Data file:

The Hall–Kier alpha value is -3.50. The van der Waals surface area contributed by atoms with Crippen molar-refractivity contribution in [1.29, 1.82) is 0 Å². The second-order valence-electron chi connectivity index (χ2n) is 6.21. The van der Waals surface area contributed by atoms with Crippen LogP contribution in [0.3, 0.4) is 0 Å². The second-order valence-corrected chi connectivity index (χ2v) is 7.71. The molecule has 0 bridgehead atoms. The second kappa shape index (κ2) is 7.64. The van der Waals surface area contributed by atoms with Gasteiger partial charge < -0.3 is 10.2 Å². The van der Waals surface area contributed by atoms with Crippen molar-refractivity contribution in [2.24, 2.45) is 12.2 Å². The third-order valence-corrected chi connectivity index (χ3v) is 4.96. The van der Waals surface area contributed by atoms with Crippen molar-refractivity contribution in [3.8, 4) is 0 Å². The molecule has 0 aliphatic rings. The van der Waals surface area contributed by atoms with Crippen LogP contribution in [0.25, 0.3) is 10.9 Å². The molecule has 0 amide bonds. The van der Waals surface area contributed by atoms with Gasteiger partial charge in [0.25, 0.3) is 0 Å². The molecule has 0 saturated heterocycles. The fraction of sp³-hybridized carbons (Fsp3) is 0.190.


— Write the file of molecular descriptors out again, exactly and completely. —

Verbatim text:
The Hall–Kier alpha value is -3.50. The van der Waals surface area contributed by atoms with Crippen molar-refractivity contribution in [1.29, 1.82) is 0 Å². The second-order valence-electron chi connectivity index (χ2n) is 6.21. The van der Waals surface area contributed by atoms with Crippen LogP contribution in [0.3, 0.4) is 0 Å². The second-order valence-corrected chi connectivity index (χ2v) is 7.71. The molecule has 0 bridgehead atoms. The second kappa shape index (κ2) is 7.64. The van der Waals surface area contributed by atoms with Gasteiger partial charge < -0.3 is 10.2 Å². The van der Waals surface area contributed by atoms with Crippen molar-refractivity contribution in [2.24, 2.45) is 12.2 Å². The third-order valence-corrected chi connectivity index (χ3v) is 4.96. The van der Waals surface area contributed by atoms with Crippen molar-refractivity contribution in [3.8, 4) is 0 Å². The molecule has 0 aliphatic rings. The van der Waals surface area contributed by atoms with Crippen LogP contribution in [0.25, 0.3) is 10.9 Å². The molecule has 0 amide bonds. The van der Waals surface area contributed by atoms with Gasteiger partial charge in [0.25, 0.3) is 0 Å². The molecule has 0 saturated heterocycles. The fraction of sp³-hybridized carbons (Fsp3) is 0.190.